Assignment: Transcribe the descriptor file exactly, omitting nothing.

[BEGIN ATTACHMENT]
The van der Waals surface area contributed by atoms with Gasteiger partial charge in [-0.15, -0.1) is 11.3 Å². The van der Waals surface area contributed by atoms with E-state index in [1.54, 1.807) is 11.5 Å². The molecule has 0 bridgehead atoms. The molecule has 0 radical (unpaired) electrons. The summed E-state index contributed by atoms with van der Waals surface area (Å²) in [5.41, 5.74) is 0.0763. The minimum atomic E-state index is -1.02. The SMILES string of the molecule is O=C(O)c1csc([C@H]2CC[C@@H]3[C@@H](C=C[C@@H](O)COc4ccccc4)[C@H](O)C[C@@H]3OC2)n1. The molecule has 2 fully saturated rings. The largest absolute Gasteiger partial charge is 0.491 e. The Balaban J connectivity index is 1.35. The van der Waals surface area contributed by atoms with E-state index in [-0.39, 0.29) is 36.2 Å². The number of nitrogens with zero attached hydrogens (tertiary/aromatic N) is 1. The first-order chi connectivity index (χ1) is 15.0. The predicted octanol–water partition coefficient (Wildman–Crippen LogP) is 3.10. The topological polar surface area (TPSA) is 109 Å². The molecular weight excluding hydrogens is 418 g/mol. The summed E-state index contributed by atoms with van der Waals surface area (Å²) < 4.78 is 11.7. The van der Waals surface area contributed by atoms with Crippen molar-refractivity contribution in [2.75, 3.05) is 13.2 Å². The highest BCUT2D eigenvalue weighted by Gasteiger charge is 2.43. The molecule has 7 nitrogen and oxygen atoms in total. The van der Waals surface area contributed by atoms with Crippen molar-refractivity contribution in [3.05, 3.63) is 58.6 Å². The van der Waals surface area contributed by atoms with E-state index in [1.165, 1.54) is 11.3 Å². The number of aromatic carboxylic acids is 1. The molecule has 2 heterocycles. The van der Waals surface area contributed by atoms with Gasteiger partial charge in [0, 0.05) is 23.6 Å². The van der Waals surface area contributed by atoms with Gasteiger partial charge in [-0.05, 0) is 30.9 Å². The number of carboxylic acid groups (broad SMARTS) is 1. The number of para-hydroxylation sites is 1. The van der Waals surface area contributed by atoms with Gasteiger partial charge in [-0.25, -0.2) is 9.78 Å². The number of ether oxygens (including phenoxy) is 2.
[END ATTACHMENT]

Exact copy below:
The van der Waals surface area contributed by atoms with Gasteiger partial charge in [-0.15, -0.1) is 11.3 Å². The van der Waals surface area contributed by atoms with E-state index in [1.54, 1.807) is 11.5 Å². The molecule has 0 bridgehead atoms. The molecule has 0 radical (unpaired) electrons. The summed E-state index contributed by atoms with van der Waals surface area (Å²) in [5.41, 5.74) is 0.0763. The minimum atomic E-state index is -1.02. The SMILES string of the molecule is O=C(O)c1csc([C@H]2CC[C@@H]3[C@@H](C=C[C@@H](O)COc4ccccc4)[C@H](O)C[C@@H]3OC2)n1. The molecule has 2 fully saturated rings. The largest absolute Gasteiger partial charge is 0.491 e. The Balaban J connectivity index is 1.35. The van der Waals surface area contributed by atoms with E-state index in [-0.39, 0.29) is 36.2 Å². The number of nitrogens with zero attached hydrogens (tertiary/aromatic N) is 1. The first-order chi connectivity index (χ1) is 15.0. The predicted octanol–water partition coefficient (Wildman–Crippen LogP) is 3.10. The topological polar surface area (TPSA) is 109 Å². The molecular weight excluding hydrogens is 418 g/mol. The summed E-state index contributed by atoms with van der Waals surface area (Å²) < 4.78 is 11.7. The van der Waals surface area contributed by atoms with Crippen molar-refractivity contribution in [2.75, 3.05) is 13.2 Å². The highest BCUT2D eigenvalue weighted by Gasteiger charge is 2.43. The molecule has 7 nitrogen and oxygen atoms in total. The van der Waals surface area contributed by atoms with Crippen molar-refractivity contribution in [3.05, 3.63) is 58.6 Å². The van der Waals surface area contributed by atoms with E-state index in [1.165, 1.54) is 11.3 Å². The number of aromatic carboxylic acids is 1. The molecule has 2 heterocycles. The van der Waals surface area contributed by atoms with Gasteiger partial charge in [0, 0.05) is 23.6 Å². The van der Waals surface area contributed by atoms with Gasteiger partial charge in [-0.05, 0) is 30.9 Å². The number of carboxylic acid groups (broad SMARTS) is 1. The number of para-hydroxylation sites is 1. The van der Waals surface area contributed by atoms with Gasteiger partial charge in [-0.25, -0.2) is 9.78 Å². The number of ether oxygens (including phenoxy) is 2.